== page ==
I came across an interesting story about how Linux gurus are totally stuck on themselves and give noobs a hard time. Man, if I were a SUSE guru, I would never do such a thing. Judging by the silence I hear, many of you disagree. That’s cool, you just have to get to know me better. There’s nobody nicer than me. Read some of the articles I’ve done for Novell. I try and write them so as to be as absolutely easy as possible to follow and understand. The Xgl one I’m trying to rework is quite challenging for that very reason. Xgl isn’t quite so noob-friendly, but I’m trying to spell everything out in the tutorial as much as possible for the inexperienced SUSE users who want some coolness on their desktop. Check in later this week for the final draft. Yes, I know I said that last week. The difference is that it will actually be available this week and not last week.

TIP OF THE DAY: I have it from a good source that SUSE 10.1 Installation Sources will be compatible with SUSE Linux Enterprise Desktop 10 and SUSE Linux Enterprise Server 10. However, they will not be supported. So, if you blow up your installation by using said Install Sources, it’s your own mess to clean up. I believe the same thing is true for NLD 9 and SLES 9; they can use SUSE 9.1 Install Sources. Worked for me, anyway.

Again tonight, I have a handful of M$ exposé stories, which I don’t have the energy to talk too much about, so I’ll just give you the headlines and links:

Well, that’s all for today, folks. Maybe I’ll jump back on if I can suck some of the crud out of my ear canals, nose, throat, and sinuses. Maybe I’ll post pictures.

April 14, 2006

SUSE Linux 10.1 Officially runs Xgl!

by @ 1:24 pm. Filed under SUSE Tips & Tricks, Xgl

OK! I found the problem. I had no window borders, etc. Every single other aspect of Xgl was working, except that none of the plugins were installed. All I had to do was run gconf-editor at a terminal window. Then, I had to go to apps > compiz > general > allscreens > options > active_plugins and add each of the plugins I needed, starting with the decoration plugin which was not installed by default. Evidently, when you log into X the first time, compiz initializes and doesn’t load any plugins. However, if you follow the tutorial, you’ll see that I explicitly tell compiz to load all the plugins. So, the first time you log in, you expect that they won’t work, but the second time they should take effect, right? Well, not in my case. I had to go put in all the plugins manually inside gconf-editor. The list of plugins are as follows:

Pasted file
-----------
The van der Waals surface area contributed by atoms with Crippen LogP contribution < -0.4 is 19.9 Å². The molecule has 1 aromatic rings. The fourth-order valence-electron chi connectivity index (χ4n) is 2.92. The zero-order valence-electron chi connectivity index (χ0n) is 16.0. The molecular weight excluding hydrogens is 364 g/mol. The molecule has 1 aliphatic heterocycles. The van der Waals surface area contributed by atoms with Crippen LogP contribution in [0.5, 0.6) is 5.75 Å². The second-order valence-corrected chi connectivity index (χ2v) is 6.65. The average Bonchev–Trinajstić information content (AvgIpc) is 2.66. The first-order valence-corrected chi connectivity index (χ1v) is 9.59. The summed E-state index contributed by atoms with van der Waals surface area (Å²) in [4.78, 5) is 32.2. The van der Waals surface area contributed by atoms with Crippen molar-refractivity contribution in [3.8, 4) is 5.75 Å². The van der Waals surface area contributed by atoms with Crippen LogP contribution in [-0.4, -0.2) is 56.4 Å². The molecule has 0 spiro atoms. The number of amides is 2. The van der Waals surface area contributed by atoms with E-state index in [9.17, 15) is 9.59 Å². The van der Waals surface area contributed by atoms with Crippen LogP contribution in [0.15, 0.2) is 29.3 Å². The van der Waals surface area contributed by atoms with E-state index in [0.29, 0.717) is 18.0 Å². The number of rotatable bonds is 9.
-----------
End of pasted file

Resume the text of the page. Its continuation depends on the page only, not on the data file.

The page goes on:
gconf, gconf-dump, miniwin, decoration, transset, wobbly, fade, minimize, cube, rotate, zoom, scale, move, resize, place, switcher, trailfocus, water

So, for anyone who doesn’t seem to have their plugins working, but you can see that Xgl is loading when you log into a session, this might be the fix for you.

I’ve also updated my “Quick Xgl Tutorial” herein to reflect these issues, so you can still use it and get Xgl working just fine.

In other news, I did get a submission for the logo contest. Thanks Tony! Here’s what he sent in:

For people asking about ATI, I do have an older laptop w/an integrated ATI board. So, I’ll take that home and beat on it this weekend. If I find out anything interesting, you’ll be the first to know. It looks like ATI has released new drivers. Hopefully, this will help with the Xgl quest.

SUSE Linux 10.1 RC1 may have problems with Xgl. Stay tuned.

by @ 6:52 am. Filed under General SUSE, Xgl

SUSE Linux 10.1 RC1 was finally mine this morning after taking an hour and a half to download the entire 6 CD set. Man, I remember when downloading a megabyte took all night over a 1200 baud modem. Now, I can sometimes get download speeds of 2.5 Megabytes per second. Not today, however. The CDs downloaded at about 60 K/s, probably because everyone else on the planet was coming to their senses and wanted a copy of SUSE Linux. Man, you just can’t blame them.

Immediately, I wanted to install it on my lab machine to get Xgl set up on it. After installing SUSE (including the AddOn CD), the Xgl setup went smoothly. However, when I logged into Gnome for the final time expecting joy, the borders of all the windows were missing. Alas, no joy. A reader wrote in and seemed to be having the same problem with 10.1 RC1. I’m going to assume it has something to do with the AddOn CD, and try it all again without using it. The AddOn CD seems like a spectacular collection of packages. I’d sure hate to not be able to use it because something on it interferes with my Xgl.